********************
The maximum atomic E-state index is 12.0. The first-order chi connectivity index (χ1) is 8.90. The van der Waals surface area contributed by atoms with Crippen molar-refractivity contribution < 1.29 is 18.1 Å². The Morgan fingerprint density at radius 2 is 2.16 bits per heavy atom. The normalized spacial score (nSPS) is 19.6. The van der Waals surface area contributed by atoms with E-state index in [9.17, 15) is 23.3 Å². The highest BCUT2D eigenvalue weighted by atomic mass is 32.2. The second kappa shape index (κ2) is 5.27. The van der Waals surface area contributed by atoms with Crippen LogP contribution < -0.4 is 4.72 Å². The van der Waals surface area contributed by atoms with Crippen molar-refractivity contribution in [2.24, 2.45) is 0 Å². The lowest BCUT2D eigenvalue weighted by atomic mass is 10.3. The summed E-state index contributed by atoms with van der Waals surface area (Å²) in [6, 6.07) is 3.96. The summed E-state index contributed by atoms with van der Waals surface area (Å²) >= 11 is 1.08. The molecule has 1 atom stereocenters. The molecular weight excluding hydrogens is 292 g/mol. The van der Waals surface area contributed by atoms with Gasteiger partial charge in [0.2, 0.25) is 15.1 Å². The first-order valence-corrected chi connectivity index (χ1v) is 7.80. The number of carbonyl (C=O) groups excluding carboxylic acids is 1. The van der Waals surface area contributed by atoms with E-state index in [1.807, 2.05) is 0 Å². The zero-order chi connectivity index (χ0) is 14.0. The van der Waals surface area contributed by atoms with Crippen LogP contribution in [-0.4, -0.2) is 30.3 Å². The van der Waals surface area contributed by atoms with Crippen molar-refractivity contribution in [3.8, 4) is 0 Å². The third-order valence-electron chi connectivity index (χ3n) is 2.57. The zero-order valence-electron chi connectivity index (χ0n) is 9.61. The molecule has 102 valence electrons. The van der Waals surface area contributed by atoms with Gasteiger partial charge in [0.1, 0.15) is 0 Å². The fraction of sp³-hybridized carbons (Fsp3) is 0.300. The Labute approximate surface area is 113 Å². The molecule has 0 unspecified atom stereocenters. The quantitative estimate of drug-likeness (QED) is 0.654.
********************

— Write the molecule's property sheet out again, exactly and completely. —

The maximum atomic E-state index is 12.0. The first-order chi connectivity index (χ1) is 8.90. The van der Waals surface area contributed by atoms with Crippen molar-refractivity contribution < 1.29 is 18.1 Å². The Morgan fingerprint density at radius 2 is 2.16 bits per heavy atom. The normalized spacial score (nSPS) is 19.6. The van der Waals surface area contributed by atoms with E-state index in [9.17, 15) is 23.3 Å². The highest BCUT2D eigenvalue weighted by atomic mass is 32.2. The second kappa shape index (κ2) is 5.27. The van der Waals surface area contributed by atoms with Crippen LogP contribution < -0.4 is 4.72 Å². The van der Waals surface area contributed by atoms with Crippen molar-refractivity contribution in [2.24, 2.45) is 0 Å². The lowest BCUT2D eigenvalue weighted by atomic mass is 10.3. The summed E-state index contributed by atoms with van der Waals surface area (Å²) in [6, 6.07) is 3.96. The summed E-state index contributed by atoms with van der Waals surface area (Å²) >= 11 is 1.08. The molecule has 1 atom stereocenters. The molecular weight excluding hydrogens is 292 g/mol. The van der Waals surface area contributed by atoms with Gasteiger partial charge in [0.2, 0.25) is 15.1 Å². The first-order valence-corrected chi connectivity index (χ1v) is 7.80. The number of carbonyl (C=O) groups excluding carboxylic acids is 1. The van der Waals surface area contributed by atoms with E-state index in [1.807, 2.05) is 0 Å². The zero-order chi connectivity index (χ0) is 14.0. The van der Waals surface area contributed by atoms with Crippen LogP contribution in [-0.4, -0.2) is 30.3 Å². The van der Waals surface area contributed by atoms with Crippen molar-refractivity contribution in [3.8, 4) is 0 Å². The third-order valence-electron chi connectivity index (χ3n) is 2.57. The zero-order valence-electron chi connectivity index (χ0n) is 9.61. The molecule has 102 valence electrons. The van der Waals surface area contributed by atoms with Gasteiger partial charge in [0.1, 0.15) is 0 Å². The fraction of sp³-hybridized carbons (Fsp3) is 0.300. The Labute approximate surface area is 113 Å². The molecule has 0 unspecified atom stereocenters. The quantitative estimate of drug-likeness (QED) is 0.654.